With such thoughts in mind, I thought long and hard as to what I might say that might be of interest to this audience.  I thought about listing my accomplishments and my failures.  I could list my accomplishments easily enough, but there was not enough time to try to list my failures, so I had to think of something else.

Lacking anything better, I decided to share a few thoughts on how I came to be involved in nuclear power, and a few of the things I learned along the way.  Perhaps there are some lessons that are worth sharing.

Why am I involved in nuclear power?

I was raised to understand that we are each put on this earth for a purpose, and that we should try to leave the world better than it was when we got here. In high school and college, I found math to be fun, and physics to be interesting.  This was the time when the secrets of the nucleus were being uncovered.  Near Christmas of my senior year in college, I got to thinking about what I should do when I grew up.  How could I explore the exciting world of nuclear physics, and still do something useful.  The life of an academic did not appeal to me; in fact, my mother thought I should be a handy-man, because I liked to fix things.  While mulling this over, I heard a voice saying nuclear power.  Well, let me not be overly dramatic; the voice came from the radio.  It was President Eisenhower giving his Atoms for Peace speech.  That seemed to fit, so I went on to grad school, and then off to work on nuclear power, and 60 years later, I’m still involved with nuclear power.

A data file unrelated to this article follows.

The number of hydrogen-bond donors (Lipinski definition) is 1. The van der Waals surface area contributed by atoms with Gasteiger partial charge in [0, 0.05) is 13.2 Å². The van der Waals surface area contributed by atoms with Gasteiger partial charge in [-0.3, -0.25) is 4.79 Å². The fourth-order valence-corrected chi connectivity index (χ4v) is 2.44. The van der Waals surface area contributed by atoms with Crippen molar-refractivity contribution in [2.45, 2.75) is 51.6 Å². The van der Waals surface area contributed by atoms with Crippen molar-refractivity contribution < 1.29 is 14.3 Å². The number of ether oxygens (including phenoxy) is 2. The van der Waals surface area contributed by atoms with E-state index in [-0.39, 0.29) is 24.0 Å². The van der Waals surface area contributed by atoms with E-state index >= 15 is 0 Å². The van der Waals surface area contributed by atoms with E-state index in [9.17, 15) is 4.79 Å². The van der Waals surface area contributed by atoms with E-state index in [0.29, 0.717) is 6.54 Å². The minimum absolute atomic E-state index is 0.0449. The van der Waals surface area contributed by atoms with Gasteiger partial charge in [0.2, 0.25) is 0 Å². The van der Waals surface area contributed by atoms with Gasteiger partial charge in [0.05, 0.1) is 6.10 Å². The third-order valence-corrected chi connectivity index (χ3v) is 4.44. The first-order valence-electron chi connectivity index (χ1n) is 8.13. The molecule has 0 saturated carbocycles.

Is this sort of work a calling?  Have I been doing the Lord’s work?  I hope so.  I ask for the Lord’s forgiveness on a lot of things, and I will rely on his mercy if I have misunderstood what he had in mind for me.  Most of you, I am sure, are familiar with the story of the three bricklayers.  Susan Eisenhower made allusion to the story in her call for cathedral thinking.  In the story, each of the bricklayers was asked what he was doing.  The first said he was laying bricks; the second building a wall; the third, building a cathedral to the glory of God.  The way I tell the story, it was the third bricklayer who was fired.  He was supposed to be building a brewery.  I don’t claim that a nuclear power plant is necessarily a cathedral; perhaps more like a brewery, or at least a wall; a part of something larger.  Building this wall to me is a response to Jesus’ instruction to Peter: Feed my sheep.